If you compile and run the program with assertions turned on you'll see that a is not correct, since no AssertionError ever gets thrown. The reason that it never gets thrown is that each time the program execution begins an iteration through the for loop, it must first be true that i < j. Then the first statement in the for loop checks the truth value of the statement i < j-- which will always yield the same result as the previous test i < j because the postfix decrement operator causes j-- to be evaluated to the original value of j before the value of j is changed to a lower number.
For example, the first time through the loop, i = 0 and j = 5. i < j evaluates to 0 < 5 which evaluates to true. i < j-- evaluates to 0 < 5 which evaluates to true, after which the value of j becomes 4. After a couple more iterations, i = 2 and j = 3, so i < j evaluates to 2 < 3 which evaluates to true, so we enter the loop again. i < j-- evaluates to 2 < 3 which evaluates to true, and then the value of j becomes 2. On the next iteration, i = 3 and j = 2, so i < j evaluates to 3 < 2 which evaluates to false, so the body of the loop does not execute. We exit the loop and the program terminates.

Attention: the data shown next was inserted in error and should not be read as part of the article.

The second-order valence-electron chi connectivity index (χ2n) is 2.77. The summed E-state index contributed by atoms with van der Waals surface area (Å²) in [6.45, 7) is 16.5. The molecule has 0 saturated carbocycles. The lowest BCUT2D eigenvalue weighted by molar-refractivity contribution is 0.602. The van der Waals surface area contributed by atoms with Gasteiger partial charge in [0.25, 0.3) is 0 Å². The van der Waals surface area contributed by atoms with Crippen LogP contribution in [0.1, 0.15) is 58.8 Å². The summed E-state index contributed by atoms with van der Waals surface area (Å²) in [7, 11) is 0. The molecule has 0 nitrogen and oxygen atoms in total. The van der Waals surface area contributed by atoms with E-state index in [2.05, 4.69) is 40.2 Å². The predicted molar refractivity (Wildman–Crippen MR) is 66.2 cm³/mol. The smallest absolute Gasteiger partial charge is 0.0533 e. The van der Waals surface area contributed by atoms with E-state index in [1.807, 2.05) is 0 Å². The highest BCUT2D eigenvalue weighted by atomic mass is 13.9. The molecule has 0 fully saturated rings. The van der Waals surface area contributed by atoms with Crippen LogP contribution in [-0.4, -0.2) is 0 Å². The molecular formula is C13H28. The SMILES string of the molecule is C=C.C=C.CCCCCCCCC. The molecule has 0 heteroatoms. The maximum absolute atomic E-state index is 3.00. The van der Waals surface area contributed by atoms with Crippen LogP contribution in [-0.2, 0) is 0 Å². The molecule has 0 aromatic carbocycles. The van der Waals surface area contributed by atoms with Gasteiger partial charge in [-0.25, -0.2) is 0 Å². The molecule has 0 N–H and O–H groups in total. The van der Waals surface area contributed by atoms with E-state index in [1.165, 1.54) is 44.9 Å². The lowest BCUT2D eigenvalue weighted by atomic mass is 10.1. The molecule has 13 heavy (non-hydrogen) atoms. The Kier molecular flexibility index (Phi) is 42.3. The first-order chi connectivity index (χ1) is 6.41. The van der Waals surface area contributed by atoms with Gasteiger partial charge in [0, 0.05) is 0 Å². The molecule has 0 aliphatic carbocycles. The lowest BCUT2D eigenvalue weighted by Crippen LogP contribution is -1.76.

hey .. as joseph explained if u trace through the loop values u will fine if assertion is enabled .. j is decremented and i is incremented so 4 is last values printed.. But if assertion is disabled then assert statement is not executed .. meaning j is not decremented and hence last value is 20